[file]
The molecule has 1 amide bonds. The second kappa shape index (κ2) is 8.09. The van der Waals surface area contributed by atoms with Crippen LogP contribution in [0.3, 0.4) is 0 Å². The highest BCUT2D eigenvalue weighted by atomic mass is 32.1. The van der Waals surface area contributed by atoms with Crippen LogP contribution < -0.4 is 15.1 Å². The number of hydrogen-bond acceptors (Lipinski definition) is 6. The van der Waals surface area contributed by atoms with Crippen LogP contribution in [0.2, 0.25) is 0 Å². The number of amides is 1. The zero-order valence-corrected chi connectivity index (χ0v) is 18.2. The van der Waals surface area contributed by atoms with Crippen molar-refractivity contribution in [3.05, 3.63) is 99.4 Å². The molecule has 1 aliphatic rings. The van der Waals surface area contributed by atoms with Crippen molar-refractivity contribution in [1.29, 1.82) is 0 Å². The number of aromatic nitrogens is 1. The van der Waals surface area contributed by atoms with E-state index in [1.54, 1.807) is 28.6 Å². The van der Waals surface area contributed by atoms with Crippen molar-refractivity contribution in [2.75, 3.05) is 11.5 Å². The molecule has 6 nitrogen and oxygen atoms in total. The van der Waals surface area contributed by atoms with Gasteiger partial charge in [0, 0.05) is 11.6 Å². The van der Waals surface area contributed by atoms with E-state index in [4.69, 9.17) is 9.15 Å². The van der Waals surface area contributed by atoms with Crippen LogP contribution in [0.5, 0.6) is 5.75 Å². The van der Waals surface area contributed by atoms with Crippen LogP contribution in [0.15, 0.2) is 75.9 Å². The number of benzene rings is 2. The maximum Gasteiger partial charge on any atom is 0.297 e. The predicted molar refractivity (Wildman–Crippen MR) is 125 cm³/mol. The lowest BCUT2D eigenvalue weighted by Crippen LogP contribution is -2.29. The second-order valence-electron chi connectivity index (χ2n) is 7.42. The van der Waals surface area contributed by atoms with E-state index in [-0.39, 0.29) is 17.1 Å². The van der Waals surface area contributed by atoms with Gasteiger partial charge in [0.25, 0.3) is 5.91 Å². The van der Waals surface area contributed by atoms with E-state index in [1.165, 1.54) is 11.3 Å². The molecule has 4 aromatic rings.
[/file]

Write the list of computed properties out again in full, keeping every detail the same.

The molecule has 1 amide bonds. The second kappa shape index (κ2) is 8.09. The van der Waals surface area contributed by atoms with Crippen LogP contribution in [0.3, 0.4) is 0 Å². The highest BCUT2D eigenvalue weighted by atomic mass is 32.1. The van der Waals surface area contributed by atoms with Crippen LogP contribution < -0.4 is 15.1 Å². The number of hydrogen-bond acceptors (Lipinski definition) is 6. The van der Waals surface area contributed by atoms with Crippen LogP contribution in [0.2, 0.25) is 0 Å². The number of amides is 1. The zero-order valence-corrected chi connectivity index (χ0v) is 18.2. The van der Waals surface area contributed by atoms with Crippen molar-refractivity contribution in [3.05, 3.63) is 99.4 Å². The molecule has 1 aliphatic rings. The van der Waals surface area contributed by atoms with Crippen molar-refractivity contribution in [1.29, 1.82) is 0 Å². The number of aromatic nitrogens is 1. The van der Waals surface area contributed by atoms with E-state index in [1.54, 1.807) is 28.6 Å². The van der Waals surface area contributed by atoms with Crippen molar-refractivity contribution in [2.75, 3.05) is 11.5 Å². The molecule has 6 nitrogen and oxygen atoms in total. The van der Waals surface area contributed by atoms with Gasteiger partial charge in [0, 0.05) is 11.6 Å². The van der Waals surface area contributed by atoms with E-state index in [4.69, 9.17) is 9.15 Å². The van der Waals surface area contributed by atoms with Crippen LogP contribution in [0.5, 0.6) is 5.75 Å². The van der Waals surface area contributed by atoms with Crippen LogP contribution in [0.15, 0.2) is 75.9 Å². The number of benzene rings is 2. The maximum Gasteiger partial charge on any atom is 0.297 e. The predicted molar refractivity (Wildman–Crippen MR) is 125 cm³/mol. The lowest BCUT2D eigenvalue weighted by Crippen LogP contribution is -2.29. The second-order valence-electron chi connectivity index (χ2n) is 7.42. The van der Waals surface area contributed by atoms with E-state index in [-0.39, 0.29) is 17.1 Å². The van der Waals surface area contributed by atoms with Gasteiger partial charge in [0.25, 0.3) is 5.91 Å². The van der Waals surface area contributed by atoms with E-state index in [1.165, 1.54) is 11.3 Å². The molecule has 4 aromatic rings.